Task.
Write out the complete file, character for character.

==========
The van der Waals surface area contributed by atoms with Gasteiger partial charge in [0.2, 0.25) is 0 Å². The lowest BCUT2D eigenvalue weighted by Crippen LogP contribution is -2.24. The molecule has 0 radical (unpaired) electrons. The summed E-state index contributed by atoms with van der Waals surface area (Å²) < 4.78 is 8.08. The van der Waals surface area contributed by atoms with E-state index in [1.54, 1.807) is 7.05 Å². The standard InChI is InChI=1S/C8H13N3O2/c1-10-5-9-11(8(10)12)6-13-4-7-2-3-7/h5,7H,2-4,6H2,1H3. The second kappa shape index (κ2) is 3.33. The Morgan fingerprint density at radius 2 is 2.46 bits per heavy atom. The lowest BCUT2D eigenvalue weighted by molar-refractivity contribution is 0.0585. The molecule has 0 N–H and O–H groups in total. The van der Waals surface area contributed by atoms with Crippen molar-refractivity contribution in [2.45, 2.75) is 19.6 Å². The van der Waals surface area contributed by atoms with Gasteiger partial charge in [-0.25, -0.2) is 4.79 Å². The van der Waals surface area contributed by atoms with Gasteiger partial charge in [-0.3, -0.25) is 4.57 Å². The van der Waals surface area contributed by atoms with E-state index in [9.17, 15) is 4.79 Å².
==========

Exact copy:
The van der Waals surface area contributed by atoms with Gasteiger partial charge in [0.2, 0.25) is 0 Å². The lowest BCUT2D eigenvalue weighted by Crippen LogP contribution is -2.24. The molecule has 0 radical (unpaired) electrons. The summed E-state index contributed by atoms with van der Waals surface area (Å²) < 4.78 is 8.08. The van der Waals surface area contributed by atoms with E-state index in [1.54, 1.807) is 7.05 Å². The standard InChI is InChI=1S/C8H13N3O2/c1-10-5-9-11(8(10)12)6-13-4-7-2-3-7/h5,7H,2-4,6H2,1H3. The second kappa shape index (κ2) is 3.33. The Morgan fingerprint density at radius 2 is 2.46 bits per heavy atom. The lowest BCUT2D eigenvalue weighted by molar-refractivity contribution is 0.0585. The molecule has 0 N–H and O–H groups in total. The van der Waals surface area contributed by atoms with Crippen molar-refractivity contribution in [2.45, 2.75) is 19.6 Å². The van der Waals surface area contributed by atoms with Gasteiger partial charge in [-0.25, -0.2) is 4.79 Å². The van der Waals surface area contributed by atoms with Gasteiger partial charge in [-0.3, -0.25) is 4.57 Å². The van der Waals surface area contributed by atoms with E-state index in [9.17, 15) is 4.79 Å².